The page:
Venezuelan Prisons worse than Dante's Hell
The German news magazine Der Spiegel published today an article on their web site about German inmates in Venezuelan prisons. According to the article, there are currently 35 people from German speaking countries and 1,400 from other countries incarcerated in Venezuela. Most are convicted or awaiting conviction for drug related charges.
Der Spiegel specifically reports about the case of a 33 year old guy who was caught while trying to smuggle cocaine out of the country. Originally confined to the Los Teques prison, he was ordered by the prison director, who was worried that he wouldn't survive conditions there, to be transferred to the Maracay prison, a luxurious place compared to the dilapidated facility of Los Teques. While most of the foreign embassies try to negotiate their nationals out of the country under bilateral prison transfer agreements, the process nevertheless can be excruciatingly slow and the current Interior Minister, Pedro Carreño, a military of dubious background, seems reluctant to sign transfers.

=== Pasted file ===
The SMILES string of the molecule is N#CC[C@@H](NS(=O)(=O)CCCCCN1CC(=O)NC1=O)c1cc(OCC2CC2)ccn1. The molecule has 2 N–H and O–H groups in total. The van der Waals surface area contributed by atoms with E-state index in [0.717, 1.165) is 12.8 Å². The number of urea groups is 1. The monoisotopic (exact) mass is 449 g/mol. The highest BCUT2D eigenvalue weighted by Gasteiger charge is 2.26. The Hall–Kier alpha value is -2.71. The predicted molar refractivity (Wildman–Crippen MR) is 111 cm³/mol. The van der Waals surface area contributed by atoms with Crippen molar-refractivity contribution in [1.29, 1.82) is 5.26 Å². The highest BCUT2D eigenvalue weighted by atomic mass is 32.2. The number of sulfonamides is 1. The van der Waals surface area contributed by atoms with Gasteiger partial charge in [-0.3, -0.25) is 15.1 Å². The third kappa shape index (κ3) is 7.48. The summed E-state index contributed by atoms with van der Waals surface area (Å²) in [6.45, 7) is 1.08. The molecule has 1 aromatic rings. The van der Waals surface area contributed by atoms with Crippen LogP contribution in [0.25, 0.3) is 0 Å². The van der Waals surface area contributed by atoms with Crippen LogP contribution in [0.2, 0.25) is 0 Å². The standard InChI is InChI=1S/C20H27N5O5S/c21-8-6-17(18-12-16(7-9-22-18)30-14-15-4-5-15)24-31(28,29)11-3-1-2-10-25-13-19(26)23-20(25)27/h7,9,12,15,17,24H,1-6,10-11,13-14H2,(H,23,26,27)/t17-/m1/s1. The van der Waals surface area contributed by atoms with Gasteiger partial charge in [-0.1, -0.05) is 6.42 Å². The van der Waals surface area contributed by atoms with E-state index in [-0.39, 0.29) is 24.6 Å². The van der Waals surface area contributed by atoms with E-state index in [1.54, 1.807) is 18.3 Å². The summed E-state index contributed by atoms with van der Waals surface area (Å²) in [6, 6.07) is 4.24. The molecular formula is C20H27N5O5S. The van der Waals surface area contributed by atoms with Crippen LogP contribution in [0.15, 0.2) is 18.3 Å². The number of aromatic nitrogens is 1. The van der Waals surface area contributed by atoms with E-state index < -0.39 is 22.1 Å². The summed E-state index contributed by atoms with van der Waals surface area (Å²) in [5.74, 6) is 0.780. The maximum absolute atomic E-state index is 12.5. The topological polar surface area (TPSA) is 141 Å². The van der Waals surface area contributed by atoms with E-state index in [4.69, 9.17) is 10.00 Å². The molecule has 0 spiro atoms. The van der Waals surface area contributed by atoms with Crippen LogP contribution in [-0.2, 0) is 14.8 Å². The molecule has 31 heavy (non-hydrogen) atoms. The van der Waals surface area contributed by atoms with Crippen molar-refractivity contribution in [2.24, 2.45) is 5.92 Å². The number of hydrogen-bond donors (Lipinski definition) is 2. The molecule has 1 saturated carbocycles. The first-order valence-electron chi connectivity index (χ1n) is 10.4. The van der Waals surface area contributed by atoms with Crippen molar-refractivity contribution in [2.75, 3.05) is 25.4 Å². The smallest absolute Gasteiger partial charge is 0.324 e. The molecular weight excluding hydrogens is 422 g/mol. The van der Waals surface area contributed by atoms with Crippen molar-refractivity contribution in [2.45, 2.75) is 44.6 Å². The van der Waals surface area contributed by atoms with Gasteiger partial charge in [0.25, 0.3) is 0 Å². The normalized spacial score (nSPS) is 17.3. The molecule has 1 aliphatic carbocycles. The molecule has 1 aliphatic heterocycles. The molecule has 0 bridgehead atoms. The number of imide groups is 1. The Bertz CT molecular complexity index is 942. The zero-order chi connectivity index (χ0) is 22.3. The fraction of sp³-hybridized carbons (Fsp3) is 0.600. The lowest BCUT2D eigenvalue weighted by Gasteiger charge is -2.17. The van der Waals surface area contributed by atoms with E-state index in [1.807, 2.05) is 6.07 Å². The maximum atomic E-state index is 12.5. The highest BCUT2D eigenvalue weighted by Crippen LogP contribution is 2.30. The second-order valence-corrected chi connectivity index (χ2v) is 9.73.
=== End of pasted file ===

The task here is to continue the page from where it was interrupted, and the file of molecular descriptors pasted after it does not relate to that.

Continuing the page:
The plight of inmates caught up in the inhumane Venezuelan prison system is nothing new. Overcrowded, notoriously violent, controlled by mafias and corrupt guards with one third of the prison population awaiting trial, Venezuelan prisons have been described as the most dangerous in Latin America. Every year hundreds of inmates are killed or maimed in prison riots. Numerous reports have been written about it, human rights organizations have been complaining for decades and each government promises to remedy the situation, to no avail. Under the last Caldera government, they went even so far as to blow up the infamous Reten de Catia as if that was going to solve the problem.
The so called revolutionary government is no different from its predecessors, as you can see in this grim video. According to the NGO Observatorio Venezolano de Prisiones, between January and September 2007, 370 inmates have been murdered and 781 have been injured.